Character Group (LSE:CCT) has a very good record of producing high profits and return on capital employed. Today we take a closer look at profits generated relative to net tangible assets under the control of the directors.
Profits, assets and liabilities
.........(For 2015-19 I’ve put “cash needed for operations” equal to short term borrowings because there are certain times of the year, especially in the months leading up to Christmas when the company is borrowing to pay for inventory and receivables. Currently, this money comes from overdraft, factoring, invoice discounting and import loans. But, conceivably, the directors might decide to use some cash to reduce borrowings and thereby save on interest and lower financial risk.)
Return on net tangible assets, RONTA = Profit for shareholders ÷ Average net tangible assets over the year (beginning BS and end BS averaged).
Return on tangible assets, RONA = Profit for shareholders ÷ Average net assets over the year (includes internally generated intangible assets capitalised)
£’000s 2019 2018 2017 2016
Profit for shareholders 9,090 9,612 10,050 10,787………………To read more subscribe to my premium newsletter Deep Value Shares – click here http://newsletters.advfn.com/deepvalueshares/subscribe-1
With owner earnings we’re trying to obtain the earnings that, in future, would be left for shareholders after the managers’ use of the cash generated to pay for items of expenditure to maintain the strength of the economic franchise, maintain unit volume and to invest in all value-generating projects available.
Depending on circumstances, the owner earnings figure may be the same for every future year or on a steadily rising (or falling) trend.
Naturally, owner earnings are impossible to obtain with any degree of precision because many of the input numbers are merely educated guesses about the future. Despite this imprecision it remains an important method for thinking through valuations.
Owner earnings analysis is about future cash available for shareholders to take out of the business. But the only evidence we have available is past data. We start with that, and then use qualitative analysis to judge whether to simply project forward the past pattern or modify the previous trend for future orientated thinking.
In the following we use what the company actually invested in new working capital items and in new fixed capital items, and what they spent on marketing, R&D and staff training etc. already deducted from the P&L.
What the analysis really requires is the amount necessary to maintain the quality of the economic franchise, unit volume and invest in value generating projects.
When we move to forward-looking analysis to value the firm we need to make another bold assumption on the real amount needed to invest in new WC, fixed capital items, etc., in the future. The historical analysis helps us make that judgment.
“Owner earnings” in the past
£m 2019 2018 2017 2016 2………………To read more subscribe to my premium newsletter Deep Value Shares – click here http://newsletters.advfn.com/deepvalueshares/subscribe-1
Piotroski analysis focuses on the likelihood of financial distress by examining trends or current states of nine accounting variables. I’ll examine Character Group (LSE:CCT) on both the annual figures and on the half year figures.
The first factor is profits
Character Group has not had an unprofitable year for at least ten years. It was profitable in the latest six-month period. A Piotroski point is awarded merely for showing a profit.
Does it produce positive cash flow from operations?
Total cash generated from operations was £13.9m for the year to August 2019 and £4.4m in the six months to end February. It gains a second Piotroski point on both the annual analysis and six-month analysis.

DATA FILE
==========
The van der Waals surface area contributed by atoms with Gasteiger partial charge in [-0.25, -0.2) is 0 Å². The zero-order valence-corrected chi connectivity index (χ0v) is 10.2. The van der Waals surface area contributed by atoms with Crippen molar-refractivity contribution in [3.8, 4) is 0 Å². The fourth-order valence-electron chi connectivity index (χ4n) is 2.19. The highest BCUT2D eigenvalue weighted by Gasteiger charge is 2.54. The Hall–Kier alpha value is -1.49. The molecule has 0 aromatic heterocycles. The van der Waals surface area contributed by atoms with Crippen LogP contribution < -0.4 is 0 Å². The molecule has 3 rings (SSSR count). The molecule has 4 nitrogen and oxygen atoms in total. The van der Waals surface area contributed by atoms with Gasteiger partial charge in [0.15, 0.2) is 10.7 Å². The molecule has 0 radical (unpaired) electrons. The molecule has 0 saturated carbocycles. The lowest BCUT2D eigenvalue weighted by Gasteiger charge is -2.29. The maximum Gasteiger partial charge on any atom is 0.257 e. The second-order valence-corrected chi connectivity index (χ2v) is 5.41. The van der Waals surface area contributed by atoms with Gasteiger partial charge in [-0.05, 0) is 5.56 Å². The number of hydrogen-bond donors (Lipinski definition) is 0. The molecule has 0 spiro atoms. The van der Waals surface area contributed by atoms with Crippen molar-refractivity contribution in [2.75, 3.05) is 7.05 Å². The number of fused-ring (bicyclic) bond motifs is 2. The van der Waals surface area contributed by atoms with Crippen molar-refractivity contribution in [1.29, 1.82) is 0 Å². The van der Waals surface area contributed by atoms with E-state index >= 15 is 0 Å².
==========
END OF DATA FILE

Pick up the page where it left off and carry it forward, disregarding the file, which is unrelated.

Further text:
Has the return on capital employed figure improved?
For 2018 net income before extraordinary items divided by beginning of year total assets was £9.5m/£69.9m = 13.6%.
For the year to August 2019: £8.8m/£71.3m = 12.3%.
Profits were much lower in the last half year compared with the same period a year before.
The ROCE has declined for both the annual analysis and the six-month analysis, so Character does not gain a Piotroski point.
Is cash flow greater than profit?
Yes, for both the annual analysis and the six-month analysis, indicating that profit was not manufactured from accruals or other non-cash accounting, so another Piotroski point is gained.
Has the ratio of long-term debt to start-of-year total assets improved?
Character has no long-term debt and so it gains a Piotroski point in both annual analysis and six-month analysis.
Is the current asset ratio on an improving trend?………………To read more subscribe to my premium newsletter Deep Value Shares – click here http://newsletters.advfn.com/deepvalueshares/subscribe-
In the last two newsletters we noted that Character Group (LSE:CCT) has an impressive history of earnings and dividends. Today we ask if that is built upon a shaky balance sheet and poor cash flow.
Balance sheet data
£m Feb20 Aug19 Feb 2019 Aug 2018 Aug 2017 Aug 2016
Inventories 10.6 16.4 11.2 10.9 9.0 10.3
Receivables 13.5 35.0 12.7 25.6 25.8 25.1
Cash 19.6 30.0 23.5 34.6 28.8 28.6
Investment property 1.6 1.7 1.7 1.7 1.8 1.8
Freehold land and buildings 2.5E 2.5 2.6E 2.6 2.7 2.8
Current assets plus
saleable non-current assets 47.9 85.7 51.7 75.4 68.1 68.6
Short term borrowings -1.9 -22.2 -3.7 -19.1 -17.2 -21.6
Payables -12.1 -28.8 -14.7 -24.7 -22.7 -25.4
Other liabilities (long & short) -4.7 -3.0 -3.8 -1.9 -3.1 -1.3
Current assets + saleable
N-C assets - liabilities 29.2 31.7 29.5 29.7 25.1 20.3
The market capitalisation of Character is £2.52 x 21.36m shares = £53.8m
For most of the year the company does not need to borrow or, if it does, only a small amount, hence the low borrowing level at the half year end in February 2020 (£1.9m).
But in the months running up to Christmas CCT sends out a great volume of toys to retail customers such as Argos who won’t pay for the goods until their cash flows are high in December/January.
Thus, CCT’s receivables number rises dramatically from around £13m most of the year to £25m - £35m in August, and to more in later months.
This extra burden is financed mostly by factoring (up to £15m) and invoice discounting (up to £20m) for a few weeks, and to a lesser extent by import loans.
Character also has an overdraft facility of £6m available. Interest on the overdraft factoring, invoice discounting and overdraft facilities is only 1.43% plus LIBOR or base rate.